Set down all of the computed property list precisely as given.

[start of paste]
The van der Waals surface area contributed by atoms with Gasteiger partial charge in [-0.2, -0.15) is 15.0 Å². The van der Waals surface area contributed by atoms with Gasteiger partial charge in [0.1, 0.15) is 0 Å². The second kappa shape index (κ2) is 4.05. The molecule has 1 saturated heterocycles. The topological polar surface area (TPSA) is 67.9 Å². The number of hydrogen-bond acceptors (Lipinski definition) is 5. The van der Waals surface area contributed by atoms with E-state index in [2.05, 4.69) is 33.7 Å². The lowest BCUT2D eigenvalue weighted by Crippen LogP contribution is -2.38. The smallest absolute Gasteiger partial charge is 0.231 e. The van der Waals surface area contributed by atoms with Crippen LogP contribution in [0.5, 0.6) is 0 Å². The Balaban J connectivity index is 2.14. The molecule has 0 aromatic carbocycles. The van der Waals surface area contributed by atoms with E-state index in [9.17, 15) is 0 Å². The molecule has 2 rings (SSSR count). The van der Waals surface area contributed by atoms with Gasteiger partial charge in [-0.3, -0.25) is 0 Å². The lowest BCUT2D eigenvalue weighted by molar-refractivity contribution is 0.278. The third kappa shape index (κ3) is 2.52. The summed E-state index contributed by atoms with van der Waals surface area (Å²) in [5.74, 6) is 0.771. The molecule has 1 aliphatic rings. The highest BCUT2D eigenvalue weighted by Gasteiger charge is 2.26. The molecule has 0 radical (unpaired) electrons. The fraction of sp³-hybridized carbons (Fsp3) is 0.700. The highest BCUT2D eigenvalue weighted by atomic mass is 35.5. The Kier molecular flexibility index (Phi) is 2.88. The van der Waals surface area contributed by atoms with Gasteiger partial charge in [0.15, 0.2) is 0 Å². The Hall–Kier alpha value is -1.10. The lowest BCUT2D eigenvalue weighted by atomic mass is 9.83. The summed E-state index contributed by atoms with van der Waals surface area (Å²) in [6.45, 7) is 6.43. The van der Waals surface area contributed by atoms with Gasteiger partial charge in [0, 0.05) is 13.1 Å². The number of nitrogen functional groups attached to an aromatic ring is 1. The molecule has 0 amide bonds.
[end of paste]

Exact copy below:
The van der Waals surface area contributed by atoms with Gasteiger partial charge in [-0.2, -0.15) is 15.0 Å². The van der Waals surface area contributed by atoms with Gasteiger partial charge in [0.1, 0.15) is 0 Å². The second kappa shape index (κ2) is 4.05. The molecule has 1 saturated heterocycles. The topological polar surface area (TPSA) is 67.9 Å². The number of hydrogen-bond acceptors (Lipinski definition) is 5. The van der Waals surface area contributed by atoms with E-state index in [2.05, 4.69) is 33.7 Å². The lowest BCUT2D eigenvalue weighted by Crippen LogP contribution is -2.38. The smallest absolute Gasteiger partial charge is 0.231 e. The van der Waals surface area contributed by atoms with Crippen LogP contribution in [0.5, 0.6) is 0 Å². The Balaban J connectivity index is 2.14. The molecule has 0 aromatic carbocycles. The van der Waals surface area contributed by atoms with E-state index in [9.17, 15) is 0 Å². The molecule has 2 rings (SSSR count). The van der Waals surface area contributed by atoms with Gasteiger partial charge in [-0.3, -0.25) is 0 Å². The lowest BCUT2D eigenvalue weighted by molar-refractivity contribution is 0.278. The third kappa shape index (κ3) is 2.52. The summed E-state index contributed by atoms with van der Waals surface area (Å²) in [5.74, 6) is 0.771. The molecule has 1 aliphatic rings. The highest BCUT2D eigenvalue weighted by Gasteiger charge is 2.26. The molecule has 0 radical (unpaired) electrons. The fraction of sp³-hybridized carbons (Fsp3) is 0.700. The highest BCUT2D eigenvalue weighted by atomic mass is 35.5. The Kier molecular flexibility index (Phi) is 2.88. The van der Waals surface area contributed by atoms with Gasteiger partial charge in [0.15, 0.2) is 0 Å². The Hall–Kier alpha value is -1.10. The lowest BCUT2D eigenvalue weighted by atomic mass is 9.83. The summed E-state index contributed by atoms with van der Waals surface area (Å²) in [6.45, 7) is 6.43. The van der Waals surface area contributed by atoms with Gasteiger partial charge in [0, 0.05) is 13.1 Å². The number of nitrogen functional groups attached to an aromatic ring is 1. The molecule has 0 amide bonds.